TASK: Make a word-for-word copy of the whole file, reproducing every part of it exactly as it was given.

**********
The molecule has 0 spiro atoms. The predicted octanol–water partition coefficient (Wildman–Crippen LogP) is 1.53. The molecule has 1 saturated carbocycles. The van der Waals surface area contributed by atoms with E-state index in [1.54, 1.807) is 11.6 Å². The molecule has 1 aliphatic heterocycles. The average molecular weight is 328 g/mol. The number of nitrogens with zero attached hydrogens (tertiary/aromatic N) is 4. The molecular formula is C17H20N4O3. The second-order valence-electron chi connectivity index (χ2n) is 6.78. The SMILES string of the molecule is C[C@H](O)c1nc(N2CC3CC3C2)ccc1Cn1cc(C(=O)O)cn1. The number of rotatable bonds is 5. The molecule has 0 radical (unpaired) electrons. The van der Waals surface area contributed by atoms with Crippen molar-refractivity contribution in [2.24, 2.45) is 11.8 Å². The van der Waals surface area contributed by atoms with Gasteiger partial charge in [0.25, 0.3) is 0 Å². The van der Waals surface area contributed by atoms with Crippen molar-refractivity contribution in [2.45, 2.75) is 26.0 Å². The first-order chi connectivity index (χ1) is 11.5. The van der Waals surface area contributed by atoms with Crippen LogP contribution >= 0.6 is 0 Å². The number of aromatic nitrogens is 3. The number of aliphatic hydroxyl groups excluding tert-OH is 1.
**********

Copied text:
The molecule has 0 spiro atoms. The predicted octanol–water partition coefficient (Wildman–Crippen LogP) is 1.53. The molecule has 1 saturated carbocycles. The van der Waals surface area contributed by atoms with E-state index in [1.54, 1.807) is 11.6 Å². The molecule has 1 aliphatic heterocycles. The average molecular weight is 328 g/mol. The number of nitrogens with zero attached hydrogens (tertiary/aromatic N) is 4. The molecular formula is C17H20N4O3. The second-order valence-electron chi connectivity index (χ2n) is 6.78. The SMILES string of the molecule is C[C@H](O)c1nc(N2CC3CC3C2)ccc1Cn1cc(C(=O)O)cn1. The number of rotatable bonds is 5. The molecule has 0 radical (unpaired) electrons. The van der Waals surface area contributed by atoms with Crippen molar-refractivity contribution in [2.24, 2.45) is 11.8 Å². The van der Waals surface area contributed by atoms with Gasteiger partial charge in [0.25, 0.3) is 0 Å². The van der Waals surface area contributed by atoms with Crippen molar-refractivity contribution in [2.45, 2.75) is 26.0 Å². The first-order chi connectivity index (χ1) is 11.5. The van der Waals surface area contributed by atoms with Crippen LogP contribution >= 0.6 is 0 Å². The number of aromatic nitrogens is 3. The number of aliphatic hydroxyl groups excluding tert-OH is 1.